What we are saying may be made a bit clearer by considering an example. Henry VIII commits precisely the sin involved in IVF when he has intercourse with Queen Catherine—for whom he no longer has any affection, but to whom he is legally married—with the sole objective of conceiving an heir. Though natural and in a technical sense lawful, his behavior is not morally upright.
Indeed, strictly (morally) speaking, it is not even marital. Intercourse is given to husband and wife as an act of marital communion, actualizing spousal unity in conduct that fulfills the behavioral conditions of procreation and thus unites them organically, i.e., as “one flesh.” Henry in our example has intercourse with his queen not for the sake of marital communion, which might be blessed with fruit in an heir, but as a technique of reproduction.
To put it another way: Henry, one assumes, would have been at best indifferent to the choice between having sexual relations with Catherine and submitting to IVF. In fact, he might have preferred IVF with Catherine to save his sexual energies for his mistress Anne. All he wanted from Catherine was an heir. She was to him not a wife but a womb.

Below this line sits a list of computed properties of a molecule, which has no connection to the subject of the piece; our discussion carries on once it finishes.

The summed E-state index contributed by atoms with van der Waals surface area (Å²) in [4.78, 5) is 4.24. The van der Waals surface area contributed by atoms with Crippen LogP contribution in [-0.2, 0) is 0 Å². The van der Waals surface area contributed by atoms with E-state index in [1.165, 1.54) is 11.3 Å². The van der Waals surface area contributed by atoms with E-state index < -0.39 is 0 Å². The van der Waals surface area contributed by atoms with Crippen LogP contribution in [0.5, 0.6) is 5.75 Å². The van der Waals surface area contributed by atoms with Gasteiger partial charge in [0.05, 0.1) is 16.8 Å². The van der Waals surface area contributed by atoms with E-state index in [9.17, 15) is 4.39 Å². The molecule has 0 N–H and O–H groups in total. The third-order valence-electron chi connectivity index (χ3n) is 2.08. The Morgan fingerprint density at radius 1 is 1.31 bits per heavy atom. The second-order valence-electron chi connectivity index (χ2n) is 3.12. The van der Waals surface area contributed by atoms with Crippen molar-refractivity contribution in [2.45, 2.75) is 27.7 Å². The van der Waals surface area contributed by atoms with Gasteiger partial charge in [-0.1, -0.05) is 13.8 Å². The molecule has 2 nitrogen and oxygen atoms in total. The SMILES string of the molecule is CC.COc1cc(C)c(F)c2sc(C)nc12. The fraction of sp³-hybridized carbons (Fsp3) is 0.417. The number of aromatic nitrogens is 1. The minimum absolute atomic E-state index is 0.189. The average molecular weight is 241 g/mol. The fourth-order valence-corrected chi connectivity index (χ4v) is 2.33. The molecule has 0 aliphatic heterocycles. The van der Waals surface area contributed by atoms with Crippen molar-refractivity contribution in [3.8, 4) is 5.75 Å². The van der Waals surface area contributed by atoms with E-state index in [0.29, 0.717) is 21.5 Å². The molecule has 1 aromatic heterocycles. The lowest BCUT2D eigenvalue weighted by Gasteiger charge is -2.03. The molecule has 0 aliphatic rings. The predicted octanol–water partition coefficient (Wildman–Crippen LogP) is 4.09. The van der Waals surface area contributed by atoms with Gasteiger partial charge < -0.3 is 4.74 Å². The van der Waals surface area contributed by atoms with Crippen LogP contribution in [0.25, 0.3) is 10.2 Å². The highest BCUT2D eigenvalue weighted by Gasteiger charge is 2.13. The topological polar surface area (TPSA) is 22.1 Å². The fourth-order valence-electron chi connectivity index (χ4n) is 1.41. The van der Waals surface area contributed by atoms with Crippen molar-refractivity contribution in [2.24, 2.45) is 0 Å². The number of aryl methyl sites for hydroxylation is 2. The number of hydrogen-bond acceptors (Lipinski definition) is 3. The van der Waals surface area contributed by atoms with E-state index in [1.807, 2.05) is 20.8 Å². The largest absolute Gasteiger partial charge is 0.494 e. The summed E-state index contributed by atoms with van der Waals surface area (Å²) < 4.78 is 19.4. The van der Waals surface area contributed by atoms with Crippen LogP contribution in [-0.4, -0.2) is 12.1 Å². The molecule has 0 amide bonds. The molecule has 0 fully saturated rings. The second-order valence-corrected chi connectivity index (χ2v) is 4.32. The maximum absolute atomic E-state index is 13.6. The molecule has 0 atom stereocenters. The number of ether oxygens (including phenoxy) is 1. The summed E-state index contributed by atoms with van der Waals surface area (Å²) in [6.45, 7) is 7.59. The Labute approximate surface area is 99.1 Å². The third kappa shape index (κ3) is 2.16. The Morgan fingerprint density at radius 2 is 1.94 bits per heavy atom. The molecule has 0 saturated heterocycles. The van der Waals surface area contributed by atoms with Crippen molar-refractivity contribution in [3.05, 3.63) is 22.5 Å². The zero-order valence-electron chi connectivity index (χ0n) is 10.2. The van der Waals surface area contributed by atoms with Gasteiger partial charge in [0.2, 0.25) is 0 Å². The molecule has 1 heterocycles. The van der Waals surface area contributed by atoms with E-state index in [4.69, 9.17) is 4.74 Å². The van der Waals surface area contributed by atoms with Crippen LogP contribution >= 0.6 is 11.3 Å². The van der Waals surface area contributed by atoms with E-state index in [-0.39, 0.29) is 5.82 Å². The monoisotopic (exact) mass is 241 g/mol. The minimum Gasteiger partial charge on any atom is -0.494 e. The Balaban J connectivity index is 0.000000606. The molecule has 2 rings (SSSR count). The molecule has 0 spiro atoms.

For many Christians, and apparently for most Americans, IVF is regarded only as a technological way of overcoming a physical defect—as a miracle of science. Conceiving a child in a laboratory and having him implanted in a womb is morally no different from having a cataract removed and implanting a new lens in the eye. In both cases, the body does not work and science can make it work. The way it does so, the technology used, is morally indifferent.
We recognize the good intentions of infertile couples who resort to IVF. We sincerely wish we could endorse their conduct. But we are bound to oppose IVF because the Christian cannot treat marital sexuality as a means nor the child conceived as a product of manufacture. These are not heartless and irrelevant abstractions, but the corollaries of truths we have been given. Because we know what marital sexuality is, we know what it is not.
Both marital sexuality and children are gifts. The answer to infertility is not to transform procreation into manufacture. The answer is certainly not to treat children as objects, however highly desired or prized, and however much we are willing to love them once they have been produced. IVF is something Christians must oppose.
The answer is, as it always is for Christians living in a fallen world where suffering is unavoidable, to hold to the truths we have been given, to suffer with those who suffer, to offer them what help we can, and to create friendships in which their loss is not denied but is partly healed.
— The Editors
“Gifts of the Womb” first appeared in the March 2005 issue of Touchstone. If you enjoyed this article, you'll find more of the same in every issue.